A new study shows how two strains of the intestinal bug E. coli manage to hijack host proteins used to control the body’s immune system.
The research shows how E. coli bacteria can block key human enzymes, in a way that has not previously been shown in any other biological context.
The enzymes, known as kinases, are molecular switches that control processes such as immune responses to infection and cancers in humans. Better understanding how the E. coli bacteria interfere with kinases will provide valuable avenues for investigating new therapies.
There are many different strains of E. coli. While some are good bacteria, others can cause symptoms ranging from mild diarrhoea and nausea to kidney failure and death. The two strains examined in this study are E. coli O157, which causes food-borne infections, and enteropathogenic E. coli (EPEC), which is a major cause of infantile diarrhoea in low-income countries.
At present there are no vaccines or effective drugs to combat these infections – in fact antibiotic treatment of E. coli O157 infection can cause the invading bacteria to release more toxins, making the symptoms worse. Patients are treated with fluids and nutrients to enable their immune system to fight the infection.
One reason why these strains are so dangerous is that they inject bacterial proteins into human cells. These proteins hijack the cell’s signalling network to promote their growth and survival, for example by preventing the host from recognising them as harmful bacteria.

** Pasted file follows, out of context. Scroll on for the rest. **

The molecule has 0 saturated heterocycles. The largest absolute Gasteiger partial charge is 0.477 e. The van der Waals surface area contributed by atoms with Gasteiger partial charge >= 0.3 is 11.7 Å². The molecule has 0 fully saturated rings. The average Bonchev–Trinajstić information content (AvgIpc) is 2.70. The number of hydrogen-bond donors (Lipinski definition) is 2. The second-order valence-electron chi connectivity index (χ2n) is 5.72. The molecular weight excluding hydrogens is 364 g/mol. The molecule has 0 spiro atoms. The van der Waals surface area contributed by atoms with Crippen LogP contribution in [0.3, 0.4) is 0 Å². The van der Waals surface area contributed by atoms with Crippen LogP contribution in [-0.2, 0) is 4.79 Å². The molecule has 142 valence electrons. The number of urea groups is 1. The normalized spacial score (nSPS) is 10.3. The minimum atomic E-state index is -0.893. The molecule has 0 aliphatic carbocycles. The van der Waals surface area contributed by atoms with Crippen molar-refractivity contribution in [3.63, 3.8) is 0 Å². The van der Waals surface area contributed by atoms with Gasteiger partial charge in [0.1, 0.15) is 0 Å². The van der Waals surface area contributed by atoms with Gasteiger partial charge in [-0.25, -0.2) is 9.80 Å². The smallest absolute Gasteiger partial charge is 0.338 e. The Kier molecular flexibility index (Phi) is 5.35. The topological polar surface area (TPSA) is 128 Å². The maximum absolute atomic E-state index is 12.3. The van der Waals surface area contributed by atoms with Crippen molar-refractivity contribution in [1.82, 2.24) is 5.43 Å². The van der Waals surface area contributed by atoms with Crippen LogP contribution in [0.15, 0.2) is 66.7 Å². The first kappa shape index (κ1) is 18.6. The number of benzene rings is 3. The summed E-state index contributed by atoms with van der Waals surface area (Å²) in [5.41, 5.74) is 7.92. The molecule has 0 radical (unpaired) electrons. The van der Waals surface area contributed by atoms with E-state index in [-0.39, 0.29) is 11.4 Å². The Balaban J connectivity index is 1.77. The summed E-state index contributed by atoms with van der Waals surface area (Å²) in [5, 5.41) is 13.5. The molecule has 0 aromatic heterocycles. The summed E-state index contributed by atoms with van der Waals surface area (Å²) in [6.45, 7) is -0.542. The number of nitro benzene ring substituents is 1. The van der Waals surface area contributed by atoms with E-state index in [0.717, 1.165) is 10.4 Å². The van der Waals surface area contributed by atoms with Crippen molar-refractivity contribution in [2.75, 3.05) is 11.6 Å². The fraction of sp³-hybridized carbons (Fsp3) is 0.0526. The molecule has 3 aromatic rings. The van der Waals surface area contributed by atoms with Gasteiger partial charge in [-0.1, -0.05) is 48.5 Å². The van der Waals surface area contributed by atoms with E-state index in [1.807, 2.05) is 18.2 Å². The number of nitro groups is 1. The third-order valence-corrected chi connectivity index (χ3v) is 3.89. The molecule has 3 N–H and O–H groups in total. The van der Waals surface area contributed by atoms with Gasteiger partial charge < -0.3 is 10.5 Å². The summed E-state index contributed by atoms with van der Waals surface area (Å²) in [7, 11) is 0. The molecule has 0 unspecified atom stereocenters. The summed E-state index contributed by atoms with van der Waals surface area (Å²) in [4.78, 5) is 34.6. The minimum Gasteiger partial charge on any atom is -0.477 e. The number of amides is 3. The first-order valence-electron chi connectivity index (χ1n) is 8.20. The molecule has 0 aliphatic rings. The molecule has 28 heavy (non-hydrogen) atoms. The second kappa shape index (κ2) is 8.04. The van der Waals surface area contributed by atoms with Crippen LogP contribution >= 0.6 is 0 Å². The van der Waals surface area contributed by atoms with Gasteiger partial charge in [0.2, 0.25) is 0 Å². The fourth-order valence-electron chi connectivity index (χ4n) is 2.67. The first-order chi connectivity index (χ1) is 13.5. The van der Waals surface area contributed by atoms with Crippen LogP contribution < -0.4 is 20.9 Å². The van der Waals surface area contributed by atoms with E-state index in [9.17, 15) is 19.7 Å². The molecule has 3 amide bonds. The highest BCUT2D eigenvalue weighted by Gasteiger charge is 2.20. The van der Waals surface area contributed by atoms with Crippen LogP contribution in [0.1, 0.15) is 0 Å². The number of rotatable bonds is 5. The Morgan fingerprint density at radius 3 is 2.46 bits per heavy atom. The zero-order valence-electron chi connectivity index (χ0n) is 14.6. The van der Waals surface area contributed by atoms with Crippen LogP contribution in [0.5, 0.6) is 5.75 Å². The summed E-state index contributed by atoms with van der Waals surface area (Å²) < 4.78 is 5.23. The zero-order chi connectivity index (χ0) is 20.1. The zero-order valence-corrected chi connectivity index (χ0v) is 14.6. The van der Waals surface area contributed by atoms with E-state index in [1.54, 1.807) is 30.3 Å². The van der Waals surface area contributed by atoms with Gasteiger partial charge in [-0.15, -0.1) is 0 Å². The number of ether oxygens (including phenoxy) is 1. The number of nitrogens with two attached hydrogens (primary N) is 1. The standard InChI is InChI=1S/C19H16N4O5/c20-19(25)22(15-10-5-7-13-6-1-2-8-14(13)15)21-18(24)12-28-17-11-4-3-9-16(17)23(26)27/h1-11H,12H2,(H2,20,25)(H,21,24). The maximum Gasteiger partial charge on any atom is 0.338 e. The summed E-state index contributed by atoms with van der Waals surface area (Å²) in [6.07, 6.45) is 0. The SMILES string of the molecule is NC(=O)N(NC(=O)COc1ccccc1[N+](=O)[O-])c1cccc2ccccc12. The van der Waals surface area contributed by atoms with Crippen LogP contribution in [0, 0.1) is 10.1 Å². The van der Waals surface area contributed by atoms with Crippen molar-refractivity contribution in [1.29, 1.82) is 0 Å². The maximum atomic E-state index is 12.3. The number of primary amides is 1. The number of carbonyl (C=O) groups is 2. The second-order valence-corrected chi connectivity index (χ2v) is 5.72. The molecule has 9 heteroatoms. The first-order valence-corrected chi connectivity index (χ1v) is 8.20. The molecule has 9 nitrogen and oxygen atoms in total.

The new research found that E. coli O157 and EPEC inject a protein called EspJ which inhibits the kinases from signalling.
“The way in which the EspJ protein blocks the activity of human kinases is completely novel,” says Professor Gad Frankel , from the MRC Centre for Molecular Bacteriology and Infection. “This study will help us better understand how pathogens are able to hijack cells and how they prevent the immune system from fighting the infection.”
The team reached their conclusions after performing biochemical, mass spectrometry and cell biology assays. This study provides valuable new avenues of investigation: further research will look at whether EspJ-like proteins in other intestinal pathogens, such as Salmonella, behave in similar ways, and also what effect EspJ proteins in E. coli O157 might have on other types of kinases.
The research was carried out by a team of scientists at Imperial College London, working in collaboration Albert-Ludwigs-Universität Freiburg, in Germany.
Reference: ’The Escherichia coli effector EspJ blocks Src kinase activity via amidation and ADP ribosylation’, Joanna Young, Abigail Clements, Alexander E. Lang, James A. Garnett, Diana Munera, Ana Arbeloa, Jaclyn Pearson, Elizabeth L. Hartland, Stephen J. Matthews, Aurelie Mousnier, David J. Barry, Michael Way, Andreas Schlosser, Klaus Aktories and Gad Frankel. Nature , 19 December 2014. doi: 10.1038/ncomms6887